3. Tackle Medicines, Products and Equipment Shortages

The COVID-19 pandemic has shone a spotlight on serious pre-existing issues for the delivery of cancer care in Europe, including those of medicines, products and equipment shortages. 

Medicines Shortages 

Medicines shortages are a global problem for the treatment of many diseases, including cancer. Delays and interruptions to chemotherapy can be detrimental to the patients’ treatment and highly distressing for them, their families and carers. 

Furthermore, cancer medicines affected by shortages often have few or no proven effective alternatives. During the peak of the COVID-19 pandemic in Europe, 50% of oncology pharmacists experienced shortages of essential anticancer medicines, and in some hospitals and regions, these shortages affected more than ten different drugs34.

Product and Equipment Shortages

Dramatic shortages have been experienced across Europe in a wide range of medical products and equipment, including ventilators, disinfectants, and diagnostic tests. Availability of personal protective equipment (PPE; masks, medical gloves, protective garments) has also been compromised in hospitals. These disruptions have contributed to impairing the continuity of cancer care and to placing at risk both patient and professional safety. 

Measures such as urgent reprofiling of existing manufacturing capacity in-country have a strong role to play in handling surges in demand, alongside pragmatic stockpiling for this eventuality. In this regard, the development of the European Commission’s RescEU common reserve following the first wave of the COVID-19 pandemic demonstrates how lessons have been learned quickly. Furthermore, the participation of 7 non-EU countries in this health solidarity approach is a powerful sign of strong leadership by the EU in fostering health cooperation within the entire region.


To build back better from COVID-19, and to demonstrate policy lessons learnt, the medicines shortages crisis in Europe needs to be resolved. Through Europe’s Beating Cancer Plan and the new EU Pharmaceutical Strategy, we need to:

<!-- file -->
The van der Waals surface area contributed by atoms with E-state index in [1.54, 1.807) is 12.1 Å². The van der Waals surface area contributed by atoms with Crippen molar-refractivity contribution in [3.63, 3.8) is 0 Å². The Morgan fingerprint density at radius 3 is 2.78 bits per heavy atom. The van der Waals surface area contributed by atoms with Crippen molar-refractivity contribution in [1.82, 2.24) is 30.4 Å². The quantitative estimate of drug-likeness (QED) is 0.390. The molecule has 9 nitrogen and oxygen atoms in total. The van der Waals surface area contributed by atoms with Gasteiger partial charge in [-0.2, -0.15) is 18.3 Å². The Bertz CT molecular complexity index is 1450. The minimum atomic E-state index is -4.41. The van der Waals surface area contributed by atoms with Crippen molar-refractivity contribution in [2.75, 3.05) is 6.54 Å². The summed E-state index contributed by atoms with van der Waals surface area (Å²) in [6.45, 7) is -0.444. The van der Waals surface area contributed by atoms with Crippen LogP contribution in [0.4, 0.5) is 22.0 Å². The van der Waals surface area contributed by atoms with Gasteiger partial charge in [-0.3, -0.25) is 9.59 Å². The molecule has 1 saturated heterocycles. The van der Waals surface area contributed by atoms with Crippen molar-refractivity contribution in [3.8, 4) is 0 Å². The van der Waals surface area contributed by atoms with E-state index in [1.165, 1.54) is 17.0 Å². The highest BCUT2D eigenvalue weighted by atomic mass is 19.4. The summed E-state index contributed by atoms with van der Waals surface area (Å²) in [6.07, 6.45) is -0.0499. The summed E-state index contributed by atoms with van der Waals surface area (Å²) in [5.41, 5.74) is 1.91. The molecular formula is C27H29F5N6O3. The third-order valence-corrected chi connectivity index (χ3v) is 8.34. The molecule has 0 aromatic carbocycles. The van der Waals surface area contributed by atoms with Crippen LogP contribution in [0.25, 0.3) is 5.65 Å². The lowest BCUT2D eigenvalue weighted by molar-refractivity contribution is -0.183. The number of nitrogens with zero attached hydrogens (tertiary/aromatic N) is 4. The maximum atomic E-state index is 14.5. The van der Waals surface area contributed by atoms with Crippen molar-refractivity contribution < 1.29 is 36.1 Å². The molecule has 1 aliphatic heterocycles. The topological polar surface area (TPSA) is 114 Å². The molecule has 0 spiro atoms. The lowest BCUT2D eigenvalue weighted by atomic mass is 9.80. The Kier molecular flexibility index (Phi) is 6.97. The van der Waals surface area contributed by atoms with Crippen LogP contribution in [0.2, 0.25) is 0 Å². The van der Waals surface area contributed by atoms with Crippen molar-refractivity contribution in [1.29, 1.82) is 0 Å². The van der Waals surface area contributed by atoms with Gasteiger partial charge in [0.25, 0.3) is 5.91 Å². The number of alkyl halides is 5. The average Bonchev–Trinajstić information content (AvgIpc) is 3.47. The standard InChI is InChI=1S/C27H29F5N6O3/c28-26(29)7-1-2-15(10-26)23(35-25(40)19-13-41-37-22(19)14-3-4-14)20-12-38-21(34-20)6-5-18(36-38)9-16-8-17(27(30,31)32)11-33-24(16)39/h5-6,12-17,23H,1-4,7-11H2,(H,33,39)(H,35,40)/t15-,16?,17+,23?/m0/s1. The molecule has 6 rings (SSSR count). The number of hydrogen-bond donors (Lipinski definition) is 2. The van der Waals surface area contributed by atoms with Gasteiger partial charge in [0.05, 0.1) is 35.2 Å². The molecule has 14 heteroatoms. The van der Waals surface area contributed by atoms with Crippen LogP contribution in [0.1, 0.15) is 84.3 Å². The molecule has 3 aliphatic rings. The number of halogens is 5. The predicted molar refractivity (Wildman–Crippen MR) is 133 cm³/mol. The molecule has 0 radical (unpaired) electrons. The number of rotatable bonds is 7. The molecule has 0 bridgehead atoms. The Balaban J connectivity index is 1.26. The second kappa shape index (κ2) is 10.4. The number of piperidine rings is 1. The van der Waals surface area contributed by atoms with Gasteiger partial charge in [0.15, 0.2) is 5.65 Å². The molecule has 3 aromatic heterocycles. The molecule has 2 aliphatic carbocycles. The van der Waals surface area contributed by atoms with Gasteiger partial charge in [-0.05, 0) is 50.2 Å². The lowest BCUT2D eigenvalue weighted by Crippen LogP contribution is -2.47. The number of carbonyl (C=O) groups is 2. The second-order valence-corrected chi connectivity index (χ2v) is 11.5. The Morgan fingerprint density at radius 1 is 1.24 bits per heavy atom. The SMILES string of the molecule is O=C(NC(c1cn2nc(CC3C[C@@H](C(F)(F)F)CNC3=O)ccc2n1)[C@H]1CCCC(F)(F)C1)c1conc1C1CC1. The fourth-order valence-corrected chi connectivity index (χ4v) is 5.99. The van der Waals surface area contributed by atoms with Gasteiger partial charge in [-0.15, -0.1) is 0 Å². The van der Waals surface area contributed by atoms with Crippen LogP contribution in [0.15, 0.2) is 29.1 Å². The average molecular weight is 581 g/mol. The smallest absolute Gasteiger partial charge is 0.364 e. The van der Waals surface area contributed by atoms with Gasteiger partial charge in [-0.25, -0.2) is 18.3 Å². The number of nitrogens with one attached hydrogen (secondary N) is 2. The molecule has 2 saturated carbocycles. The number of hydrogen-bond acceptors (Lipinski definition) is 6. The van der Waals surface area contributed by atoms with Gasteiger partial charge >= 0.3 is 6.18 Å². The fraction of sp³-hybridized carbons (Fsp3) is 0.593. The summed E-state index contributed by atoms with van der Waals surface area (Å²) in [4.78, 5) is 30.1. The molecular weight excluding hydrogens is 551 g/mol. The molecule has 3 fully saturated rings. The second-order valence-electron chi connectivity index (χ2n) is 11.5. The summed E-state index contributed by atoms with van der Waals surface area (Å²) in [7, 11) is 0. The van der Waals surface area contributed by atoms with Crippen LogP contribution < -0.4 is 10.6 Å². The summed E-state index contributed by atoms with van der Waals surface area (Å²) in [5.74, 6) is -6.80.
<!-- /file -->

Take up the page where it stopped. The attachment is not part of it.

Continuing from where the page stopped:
• Strengthen the EU legislative and operational framework in respect to prevention, early notification, monitoring and management of shortages;

• Promote an increase of production sites of active pharmaceutical ingredients and manufactured products;

• Strengthen cross-region collaboration to ensure the highest quality standards;

• Enable easy redistribution of medicines across European borders in case of emergency;

• Foster permanent action-oriented dialogue with all relevant actors of the supply chain (including the European Medicines Agency, national regulators, pharmaceutical industry, patients and healthcare professionals); and

• Bring about the urgent improvement of early warning systems and information-sharing between European countries with respect to medicines shortages.

Furthermore, the recent proposal of the European Parliament to build a European contingency reserve of medicines of strategic importance35 should be the most serious and urgent consideration.

Protecting the safety and health of all healthcare providers is an absolute requirement for the delivery of quality cancer care. As COVID-19 respects no borders, and in a time when nations should come together to support one another’s citizens, we recommend other non-EU countries be welcomed to participate in RescEU’s COVID-19 support mechanisms.

European countries should make a joint and public expression of the right of every individual working within Europe’s hospitals to access the best quality PPE.